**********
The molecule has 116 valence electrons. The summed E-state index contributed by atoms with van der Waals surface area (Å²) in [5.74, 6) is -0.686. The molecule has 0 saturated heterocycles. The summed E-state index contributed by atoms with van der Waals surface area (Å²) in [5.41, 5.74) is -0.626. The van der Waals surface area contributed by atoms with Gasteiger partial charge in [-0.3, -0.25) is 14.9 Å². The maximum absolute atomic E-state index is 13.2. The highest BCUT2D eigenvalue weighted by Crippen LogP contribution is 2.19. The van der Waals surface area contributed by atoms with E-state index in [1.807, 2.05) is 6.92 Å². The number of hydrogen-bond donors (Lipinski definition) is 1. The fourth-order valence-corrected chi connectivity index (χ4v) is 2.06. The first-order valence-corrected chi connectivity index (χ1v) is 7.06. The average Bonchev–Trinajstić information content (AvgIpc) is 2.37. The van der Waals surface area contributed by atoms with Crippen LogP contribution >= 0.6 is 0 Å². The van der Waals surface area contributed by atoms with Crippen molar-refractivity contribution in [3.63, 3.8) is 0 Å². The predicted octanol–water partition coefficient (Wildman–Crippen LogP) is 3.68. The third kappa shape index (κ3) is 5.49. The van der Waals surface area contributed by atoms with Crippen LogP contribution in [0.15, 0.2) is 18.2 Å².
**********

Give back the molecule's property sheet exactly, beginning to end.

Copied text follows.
The molecule has 116 valence electrons. The summed E-state index contributed by atoms with van der Waals surface area (Å²) in [5.74, 6) is -0.686. The molecule has 0 saturated heterocycles. The summed E-state index contributed by atoms with van der Waals surface area (Å²) in [5.41, 5.74) is -0.626. The van der Waals surface area contributed by atoms with Gasteiger partial charge in [-0.3, -0.25) is 14.9 Å². The maximum absolute atomic E-state index is 13.2. The highest BCUT2D eigenvalue weighted by Crippen LogP contribution is 2.19. The van der Waals surface area contributed by atoms with E-state index in [1.807, 2.05) is 6.92 Å². The number of hydrogen-bond donors (Lipinski definition) is 1. The fourth-order valence-corrected chi connectivity index (χ4v) is 2.06. The first-order valence-corrected chi connectivity index (χ1v) is 7.06. The average Bonchev–Trinajstić information content (AvgIpc) is 2.37. The van der Waals surface area contributed by atoms with Crippen LogP contribution >= 0.6 is 0 Å². The van der Waals surface area contributed by atoms with Crippen molar-refractivity contribution in [3.63, 3.8) is 0 Å². The predicted octanol–water partition coefficient (Wildman–Crippen LogP) is 3.68. The third kappa shape index (κ3) is 5.49. The van der Waals surface area contributed by atoms with Crippen LogP contribution in [0.15, 0.2) is 18.2 Å².